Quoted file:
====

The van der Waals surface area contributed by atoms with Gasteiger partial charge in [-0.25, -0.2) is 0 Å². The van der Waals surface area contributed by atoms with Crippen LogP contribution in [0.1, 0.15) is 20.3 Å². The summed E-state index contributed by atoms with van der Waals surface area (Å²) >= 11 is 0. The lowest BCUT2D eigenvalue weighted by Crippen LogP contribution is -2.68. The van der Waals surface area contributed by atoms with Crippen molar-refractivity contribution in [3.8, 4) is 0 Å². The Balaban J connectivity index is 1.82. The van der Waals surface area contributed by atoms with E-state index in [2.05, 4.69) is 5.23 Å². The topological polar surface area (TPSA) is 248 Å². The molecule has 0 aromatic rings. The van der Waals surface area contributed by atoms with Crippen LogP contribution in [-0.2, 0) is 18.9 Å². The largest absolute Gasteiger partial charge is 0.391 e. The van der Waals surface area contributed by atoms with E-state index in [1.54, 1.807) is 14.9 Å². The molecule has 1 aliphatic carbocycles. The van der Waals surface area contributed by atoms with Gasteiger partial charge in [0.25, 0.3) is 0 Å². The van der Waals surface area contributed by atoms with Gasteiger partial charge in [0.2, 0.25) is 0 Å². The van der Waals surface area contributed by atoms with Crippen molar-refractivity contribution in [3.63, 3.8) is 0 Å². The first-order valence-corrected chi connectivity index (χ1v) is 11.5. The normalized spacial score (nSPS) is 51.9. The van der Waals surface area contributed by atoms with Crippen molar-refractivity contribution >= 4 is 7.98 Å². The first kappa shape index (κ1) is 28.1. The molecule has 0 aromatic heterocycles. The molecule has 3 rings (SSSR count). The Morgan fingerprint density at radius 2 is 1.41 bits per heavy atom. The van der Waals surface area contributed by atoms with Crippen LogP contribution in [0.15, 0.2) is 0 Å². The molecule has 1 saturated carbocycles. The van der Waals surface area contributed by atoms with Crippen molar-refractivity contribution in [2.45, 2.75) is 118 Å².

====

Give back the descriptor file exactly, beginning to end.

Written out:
The van der Waals surface area contributed by atoms with Gasteiger partial charge in [-0.25, -0.2) is 0 Å². The van der Waals surface area contributed by atoms with Crippen LogP contribution in [0.1, 0.15) is 20.3 Å². The summed E-state index contributed by atoms with van der Waals surface area (Å²) >= 11 is 0. The lowest BCUT2D eigenvalue weighted by Crippen LogP contribution is -2.68. The van der Waals surface area contributed by atoms with Crippen molar-refractivity contribution in [3.8, 4) is 0 Å². The Balaban J connectivity index is 1.82. The van der Waals surface area contributed by atoms with E-state index in [2.05, 4.69) is 5.23 Å². The topological polar surface area (TPSA) is 248 Å². The molecule has 0 aromatic rings. The van der Waals surface area contributed by atoms with Crippen LogP contribution in [-0.2, 0) is 18.9 Å². The largest absolute Gasteiger partial charge is 0.391 e. The van der Waals surface area contributed by atoms with E-state index in [1.54, 1.807) is 14.9 Å². The molecule has 1 aliphatic carbocycles. The van der Waals surface area contributed by atoms with Gasteiger partial charge in [0.25, 0.3) is 0 Å². The van der Waals surface area contributed by atoms with Gasteiger partial charge in [0.2, 0.25) is 0 Å². The van der Waals surface area contributed by atoms with Crippen molar-refractivity contribution in [3.63, 3.8) is 0 Å². The first-order valence-corrected chi connectivity index (χ1v) is 11.5. The normalized spacial score (nSPS) is 51.9. The van der Waals surface area contributed by atoms with Crippen molar-refractivity contribution >= 4 is 7.98 Å². The first kappa shape index (κ1) is 28.1. The molecule has 0 aromatic heterocycles. The molecule has 3 rings (SSSR count). The Morgan fingerprint density at radius 2 is 1.41 bits per heavy atom. The van der Waals surface area contributed by atoms with Crippen LogP contribution in [0.15, 0.2) is 0 Å². The molecule has 1 saturated carbocycles. The van der Waals surface area contributed by atoms with Crippen molar-refractivity contribution in [2.45, 2.75) is 118 Å².